Pro-Social Modelling

Pro-social modelling is a simple and effective technique that can contribute to behaviour change in forensic clients. It refers to the ways in which individuals working with involuntary clients can model and reinforce pro-social values to elicit similar values in their clients. This is done through the positive reinforcement of a client’s desirable thoughts and actions, while confronting pro-criminal or anti-social behaviours. Ultimately, this practice aims to move clients towards a more pro-social life. Workers who implement these practices generally show higher levels of empathy and socialisation, and have clients with improved outcomes, such as reduced rates of arrests and incarceration as well as lower rates of recidivism.

Pro-social modelling practices are based on learning theory, such that a client is more likely to replicate their positive behaviours if they understand the links between their actions and the associated rewards. Thus, it is essential that pro-social modelling is demonstrated promptly following desirable behaviours so that the client can clearly observe the link between the behaviour and reward.

Pro-social behaviours that should be rewarded/reinforced:

  • Attending appointments and being punctual
  • Being optimistic of progress towards goals and achievements
  • Prosocial interpersonal skills (politeness, kindness, empathy)
  • Accepting responsibility for offences
  • Actively participating in treatment
  • Following orders and directions from staff
  • Participation in pro-social activities (e.g. sport, hobbies, attending classes/work)
  • Attending job interviews
  • Distancing oneself from pro-criminal social groups
  • Associations with non-criminal peers
  • Expressing understanding of the harmful effects of substance use/criminal activity
  • A focus on problem-solving approaches
  • Empathy for victims

Ways for workers to model pro-social attitudes/behaviours:

  • Keeping appointments and being punctual
  • Being reliable – don’t make promises you can’t keep
  • Respecting the client’s feelings
  • Ensure you are rational and fair in your interactions with the client
  • Expressing negative views about criminal behaviour
  • Interpreting people’s motives in a positive way (e.g. “most police are really just doing their jobs” rather than “that police officer is being unfair”)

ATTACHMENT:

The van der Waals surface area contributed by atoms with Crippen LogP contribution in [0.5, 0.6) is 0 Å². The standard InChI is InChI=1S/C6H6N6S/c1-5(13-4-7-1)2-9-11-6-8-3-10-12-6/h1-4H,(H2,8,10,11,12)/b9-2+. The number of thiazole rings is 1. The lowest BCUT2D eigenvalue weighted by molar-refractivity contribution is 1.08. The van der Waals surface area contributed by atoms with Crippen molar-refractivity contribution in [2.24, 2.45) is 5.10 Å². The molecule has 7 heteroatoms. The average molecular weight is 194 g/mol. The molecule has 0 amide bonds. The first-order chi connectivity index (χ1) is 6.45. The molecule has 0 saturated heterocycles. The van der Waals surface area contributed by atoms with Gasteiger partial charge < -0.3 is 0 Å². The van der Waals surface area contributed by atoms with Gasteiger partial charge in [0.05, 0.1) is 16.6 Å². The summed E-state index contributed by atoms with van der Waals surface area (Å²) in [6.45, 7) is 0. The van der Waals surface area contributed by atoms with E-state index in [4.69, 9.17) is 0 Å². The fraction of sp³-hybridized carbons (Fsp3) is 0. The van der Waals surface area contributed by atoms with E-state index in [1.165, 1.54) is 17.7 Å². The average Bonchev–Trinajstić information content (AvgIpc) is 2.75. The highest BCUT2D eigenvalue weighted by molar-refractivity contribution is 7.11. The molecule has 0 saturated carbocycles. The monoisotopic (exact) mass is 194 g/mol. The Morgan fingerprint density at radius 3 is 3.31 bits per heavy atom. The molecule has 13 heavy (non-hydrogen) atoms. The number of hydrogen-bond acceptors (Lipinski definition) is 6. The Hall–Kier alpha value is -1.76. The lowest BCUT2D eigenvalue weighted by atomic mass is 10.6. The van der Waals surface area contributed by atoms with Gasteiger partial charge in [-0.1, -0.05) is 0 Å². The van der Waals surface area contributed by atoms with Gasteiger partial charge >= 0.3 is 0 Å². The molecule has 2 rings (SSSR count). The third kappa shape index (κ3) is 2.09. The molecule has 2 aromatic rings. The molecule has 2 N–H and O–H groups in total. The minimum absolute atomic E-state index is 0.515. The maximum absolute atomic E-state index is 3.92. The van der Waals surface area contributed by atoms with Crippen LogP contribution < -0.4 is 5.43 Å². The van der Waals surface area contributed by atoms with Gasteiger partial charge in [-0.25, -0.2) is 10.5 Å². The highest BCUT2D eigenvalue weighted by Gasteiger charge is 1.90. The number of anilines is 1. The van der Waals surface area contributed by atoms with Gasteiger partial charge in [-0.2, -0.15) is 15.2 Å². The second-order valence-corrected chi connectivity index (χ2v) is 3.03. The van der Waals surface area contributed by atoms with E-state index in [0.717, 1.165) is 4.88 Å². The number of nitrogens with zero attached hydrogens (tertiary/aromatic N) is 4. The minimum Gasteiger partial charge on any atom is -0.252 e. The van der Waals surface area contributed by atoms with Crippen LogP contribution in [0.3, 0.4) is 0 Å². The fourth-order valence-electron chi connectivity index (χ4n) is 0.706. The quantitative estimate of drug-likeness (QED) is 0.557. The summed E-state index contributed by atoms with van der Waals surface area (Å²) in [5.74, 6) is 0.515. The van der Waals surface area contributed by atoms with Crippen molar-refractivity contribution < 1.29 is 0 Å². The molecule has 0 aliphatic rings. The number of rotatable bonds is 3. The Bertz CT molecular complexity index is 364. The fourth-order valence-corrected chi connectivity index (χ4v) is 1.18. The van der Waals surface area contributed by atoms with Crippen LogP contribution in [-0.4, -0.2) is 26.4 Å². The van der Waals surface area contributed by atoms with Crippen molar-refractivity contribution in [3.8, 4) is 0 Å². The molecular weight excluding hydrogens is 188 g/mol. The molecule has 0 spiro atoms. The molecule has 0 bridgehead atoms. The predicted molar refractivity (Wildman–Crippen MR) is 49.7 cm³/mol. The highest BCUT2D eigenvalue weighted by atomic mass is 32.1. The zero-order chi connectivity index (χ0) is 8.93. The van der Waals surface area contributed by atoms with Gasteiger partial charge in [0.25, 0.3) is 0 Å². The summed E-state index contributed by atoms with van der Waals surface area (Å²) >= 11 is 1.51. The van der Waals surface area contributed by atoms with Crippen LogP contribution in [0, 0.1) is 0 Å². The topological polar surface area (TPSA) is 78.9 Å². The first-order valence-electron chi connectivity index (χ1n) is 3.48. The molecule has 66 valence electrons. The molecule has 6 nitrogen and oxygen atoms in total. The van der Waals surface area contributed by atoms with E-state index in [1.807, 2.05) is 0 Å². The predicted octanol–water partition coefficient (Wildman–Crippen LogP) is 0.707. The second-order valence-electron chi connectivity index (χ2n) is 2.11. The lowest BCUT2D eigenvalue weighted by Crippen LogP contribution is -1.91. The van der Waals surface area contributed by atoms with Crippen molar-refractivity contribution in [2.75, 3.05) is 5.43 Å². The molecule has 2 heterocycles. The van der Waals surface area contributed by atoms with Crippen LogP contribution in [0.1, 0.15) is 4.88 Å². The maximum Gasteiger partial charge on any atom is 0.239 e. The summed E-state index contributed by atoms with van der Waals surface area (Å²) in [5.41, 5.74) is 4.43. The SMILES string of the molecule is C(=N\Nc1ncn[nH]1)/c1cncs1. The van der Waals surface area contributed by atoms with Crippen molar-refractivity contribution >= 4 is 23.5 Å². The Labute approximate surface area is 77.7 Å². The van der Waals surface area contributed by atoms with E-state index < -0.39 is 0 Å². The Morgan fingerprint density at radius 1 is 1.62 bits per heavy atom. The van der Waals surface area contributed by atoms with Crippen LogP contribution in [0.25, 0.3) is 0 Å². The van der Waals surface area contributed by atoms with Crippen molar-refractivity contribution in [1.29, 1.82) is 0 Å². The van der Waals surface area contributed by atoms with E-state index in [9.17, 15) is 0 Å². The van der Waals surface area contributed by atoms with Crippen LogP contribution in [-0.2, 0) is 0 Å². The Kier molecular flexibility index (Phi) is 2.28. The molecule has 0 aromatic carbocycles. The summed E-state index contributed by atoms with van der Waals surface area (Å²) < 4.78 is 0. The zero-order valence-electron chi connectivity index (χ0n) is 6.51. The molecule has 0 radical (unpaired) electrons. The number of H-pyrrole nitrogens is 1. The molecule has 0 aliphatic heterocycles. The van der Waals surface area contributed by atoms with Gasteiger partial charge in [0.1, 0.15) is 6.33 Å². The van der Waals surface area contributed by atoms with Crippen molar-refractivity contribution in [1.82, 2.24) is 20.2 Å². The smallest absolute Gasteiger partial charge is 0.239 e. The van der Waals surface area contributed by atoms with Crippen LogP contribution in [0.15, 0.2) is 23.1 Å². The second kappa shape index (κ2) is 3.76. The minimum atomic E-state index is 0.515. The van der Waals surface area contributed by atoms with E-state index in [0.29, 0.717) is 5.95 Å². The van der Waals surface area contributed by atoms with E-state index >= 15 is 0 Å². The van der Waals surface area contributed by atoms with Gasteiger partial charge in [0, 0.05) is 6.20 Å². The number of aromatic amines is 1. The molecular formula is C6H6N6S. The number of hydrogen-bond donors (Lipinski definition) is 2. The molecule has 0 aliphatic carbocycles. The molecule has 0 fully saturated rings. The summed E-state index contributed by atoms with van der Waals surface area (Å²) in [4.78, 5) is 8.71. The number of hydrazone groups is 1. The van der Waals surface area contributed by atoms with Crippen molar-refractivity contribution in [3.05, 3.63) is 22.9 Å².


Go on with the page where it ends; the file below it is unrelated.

• Being optimistic about the benefits of obeying the law
  • Being non-judgemental
  • Expressing empathy
  • Constructively challenge anti-social or pro-criminal attitudes and behaviours
  • Understand how personal or cultural factors can influence a client’s behaviours. (I.e. through talking to the client about their cultural perspective). Thus, ensuring approaches are relevant and beneficial to the client.
  • Being consciously aware of your actions and the ways in which you may be influencing clients

Ways to reinforce positive behaviours:

  • Demonstrate positive body language (e.g. smiling, attentive listening)
  • Verbal praise
  • Sharing positive information with other workers involved with a client (e.g. CCOs)
  • Reducing frequency of contact
  • Providing a positive report for parole or court
  • Making positive comments in case notes
  • Clearly indicate the attitudes/behaviours you wish to be elicited by the client
  • Reinforcement should occur immediately in response to pro-social behaviours

While confrontation of undesirable behaviour is an important aspect of pro-social modelling, it must be used sparingly and amongst a wider approach of positive reinforcement to ensure it has therapeutic benefit and avoid deterioration of the therapeutic alliance. Importantly, excusing, avoiding or ignoring, rather than addressing, anti-social behaviours is associated with poorer client outcomes. Confrontation of anti-social values should involve first, identifying undesirable rationalisations or behaviours as well as the potential reasons underlying them. Then, the situation should be re-framed within a positive framework to demonstrate more appropriate responses, while still acknowledging that a client’s negative feelings may be justified.

For more information on pro-social modelling, have a look at these publications:

Cherry, S. (2010). Transforming Behaviour. London: Willan.

Chris Trotter & Tony Ward (2013) Involuntary Clients, Pro-social Modelling and Ethics, Ethics and Social Welfare, 7:1, 74-90,

Trotter, C. (2009). Pro-Social Modelling. European Journal of Probation1(2), 142–152.

Trotter C. 2013. Effective community-based supervision of young offenders. Trends & issues in crime and criminal justice No. 448. Canberra: Australian Institute of Criminology.

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